White chocolate contains no cocoa solids at all; it is made from cocoa butter, sugar and milk products (typically milk powder and butterfat).

   Cooking chocolate is a milk chocolate with a higher content of sugar and less milk than regular milk chocolate.

The more expensive chocolates often have cocoa powder before cocoa butter in the ingredients list – resulting in a lower-fat chocolate and more antioxidants. In these chocolates, the percentage of cocoa solids could be as high as 70% or even 85%. The cocoa butter adds smoothness and softness, so the less cocoa butter, the less smoothness and the harder the chocolate.

Because the cocoa solids percentage given on the label refers only to the combined amount of cocoa liquor, cocoa powder and cocoa butter, the proportions of each can vary among chocolates that have the same cocoa solids percentage.

So if a manufacturer sets out to make a dark couverture chocolate with the currently fashionable 70% cocoa, it will contain 30% sugar provided there are no other ingredients. It will need to contain 40% cocoa butter for fluidity, which will result in a cocoa powder content of 30%.

If the goal is to produce an 85% cocoa chocolate, the sugar would be only 15%. To keep cocoa butter content to 40% would result in cocoa solids being 45%, which would be far too bitter. So the manufacturer will have no choice but to lower the solids and increase the butter, and could end up with something like 48% cocoa butter, 37% cocoa solids and 15% sugar, which will melt easily and be expensive.

When the ingredients label says ‘cocoa butter’, it’s referring to the added cocoa butter that is in addition to that naturally present in the cocoa mass/liquor which is already about half cocoa butter.

When making a chocolate bar, most manufacturers add some extra cocoa butter to the cocoa liquor and sometimes cocoa powder as well. This enables the desired fat content to be obtained – cocoa butter percentages range from as low as 30% to as high as 55%.


This is the million-dollar question – we would all love it to be good for us. However, it is basically solid saturated fat plus cocoa powder plus refined sugar, so it doesn’t look too good at first sight. But in recent years, researchers have been digging deeper.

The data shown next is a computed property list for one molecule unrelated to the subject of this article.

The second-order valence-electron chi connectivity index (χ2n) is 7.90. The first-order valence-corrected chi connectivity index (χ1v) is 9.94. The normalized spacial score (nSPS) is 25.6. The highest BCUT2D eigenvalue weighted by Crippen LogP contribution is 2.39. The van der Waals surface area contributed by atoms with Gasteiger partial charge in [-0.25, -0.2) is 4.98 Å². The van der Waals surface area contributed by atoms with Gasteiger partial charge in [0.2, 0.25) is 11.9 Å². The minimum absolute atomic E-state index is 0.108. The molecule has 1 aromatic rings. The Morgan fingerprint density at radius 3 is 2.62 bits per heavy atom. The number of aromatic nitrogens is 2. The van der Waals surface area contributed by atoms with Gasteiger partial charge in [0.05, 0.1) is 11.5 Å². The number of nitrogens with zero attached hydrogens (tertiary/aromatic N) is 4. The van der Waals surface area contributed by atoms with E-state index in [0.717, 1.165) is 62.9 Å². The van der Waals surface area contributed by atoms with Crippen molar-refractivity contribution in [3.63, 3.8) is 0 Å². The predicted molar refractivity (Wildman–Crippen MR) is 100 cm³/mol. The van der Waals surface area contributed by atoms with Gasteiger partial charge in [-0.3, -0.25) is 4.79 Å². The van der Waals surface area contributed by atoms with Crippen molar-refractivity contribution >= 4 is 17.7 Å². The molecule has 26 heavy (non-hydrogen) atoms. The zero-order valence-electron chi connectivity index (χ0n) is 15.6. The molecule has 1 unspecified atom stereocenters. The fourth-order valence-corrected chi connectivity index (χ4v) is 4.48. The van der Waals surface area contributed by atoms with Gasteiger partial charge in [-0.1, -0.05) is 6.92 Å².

Their findings are summarised in an article entitled, ‘A little of what you fancy does you good: or great news about chocolate’, by John Livesey, PhD, Scientific Officer, Department of Endocrinology, Christchurch Hospital, New Zealand. Here is a summary of the key points in that article:

Long regarded as seductive but highly calorific and guilt-inducing junk-food, chocolate now appears to have some remarkable health benefits. In a recent Dutch study(1) 470 elderly men with an average age of 72 were assessed in 1985, and by year 2000 some 67% of them had died. It was found that the one-third of men who consumed the largest amounts of cocoa-containing food (average 4.2 grams of cocoa per day) had a 45 to 50% lower death rate than did the one-third who consumed no cocoa. Also, the high-cocoa group had a similarly marked reduction in death rate from heart disease. It is significant that more than half of the cocoa consumed was in chocolate, of which 28% was dark and 22% milk.

It is notable how little chocolate was consumed in order to bring about this major reduction in mortality. Four grams of cocoa would be contained in a mere 13 grams of dark chocolate with a cocoa content of around 48% or in six grams of a chocolate with a cocoa content of 70%. This amounts to just two or three squares of typical chocolate blocks per day.

Another welcome surprise was that the chocolate consumers were no heavier than the abstainers in spite of the fact that they consumed 300 more calories. This suggests that a moderate intake of cocoa increases the basal metabolic rate [meaning that we are continually burning calories faster].

The researchers concluded that the beneficial effects of eating chocolate appeared to be due to the cocoa content rather than any variation in sugar consumption.

Generally, chocolate contains:

  • Protein – needed for cell maintenance and repair.